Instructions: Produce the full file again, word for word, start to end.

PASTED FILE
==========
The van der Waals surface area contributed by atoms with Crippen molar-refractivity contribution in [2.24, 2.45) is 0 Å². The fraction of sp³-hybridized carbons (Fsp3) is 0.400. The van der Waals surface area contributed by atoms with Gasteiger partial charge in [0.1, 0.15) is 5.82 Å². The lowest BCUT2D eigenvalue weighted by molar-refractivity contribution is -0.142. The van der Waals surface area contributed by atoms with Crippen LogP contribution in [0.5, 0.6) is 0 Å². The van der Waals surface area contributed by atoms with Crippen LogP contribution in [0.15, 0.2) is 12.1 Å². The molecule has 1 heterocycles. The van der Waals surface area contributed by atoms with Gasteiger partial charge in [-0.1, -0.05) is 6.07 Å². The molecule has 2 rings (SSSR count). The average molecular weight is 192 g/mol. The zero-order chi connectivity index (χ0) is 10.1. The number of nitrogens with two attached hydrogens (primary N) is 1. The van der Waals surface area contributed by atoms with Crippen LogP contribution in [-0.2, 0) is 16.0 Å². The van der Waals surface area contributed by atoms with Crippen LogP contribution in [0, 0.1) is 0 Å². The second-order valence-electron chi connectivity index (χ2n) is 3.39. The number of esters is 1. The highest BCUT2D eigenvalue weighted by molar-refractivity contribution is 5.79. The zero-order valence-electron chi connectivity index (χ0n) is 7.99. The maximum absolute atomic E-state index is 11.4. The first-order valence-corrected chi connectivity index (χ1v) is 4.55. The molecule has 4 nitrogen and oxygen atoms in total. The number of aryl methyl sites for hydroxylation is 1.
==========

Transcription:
The van der Waals surface area contributed by atoms with Crippen molar-refractivity contribution in [2.24, 2.45) is 0 Å². The fraction of sp³-hybridized carbons (Fsp3) is 0.400. The van der Waals surface area contributed by atoms with Gasteiger partial charge in [0.1, 0.15) is 5.82 Å². The lowest BCUT2D eigenvalue weighted by molar-refractivity contribution is -0.142. The van der Waals surface area contributed by atoms with Crippen LogP contribution in [0.5, 0.6) is 0 Å². The van der Waals surface area contributed by atoms with Crippen LogP contribution in [0.15, 0.2) is 12.1 Å². The molecule has 1 heterocycles. The van der Waals surface area contributed by atoms with Gasteiger partial charge in [-0.1, -0.05) is 6.07 Å². The molecule has 2 rings (SSSR count). The average molecular weight is 192 g/mol. The zero-order chi connectivity index (χ0) is 10.1. The number of nitrogens with two attached hydrogens (primary N) is 1. The van der Waals surface area contributed by atoms with Crippen LogP contribution in [-0.2, 0) is 16.0 Å². The van der Waals surface area contributed by atoms with Crippen LogP contribution in [0, 0.1) is 0 Å². The second-order valence-electron chi connectivity index (χ2n) is 3.39. The number of esters is 1. The highest BCUT2D eigenvalue weighted by molar-refractivity contribution is 5.79. The zero-order valence-electron chi connectivity index (χ0n) is 7.99. The maximum absolute atomic E-state index is 11.4. The first-order valence-corrected chi connectivity index (χ1v) is 4.55. The molecule has 4 nitrogen and oxygen atoms in total. The number of aryl methyl sites for hydroxylation is 1.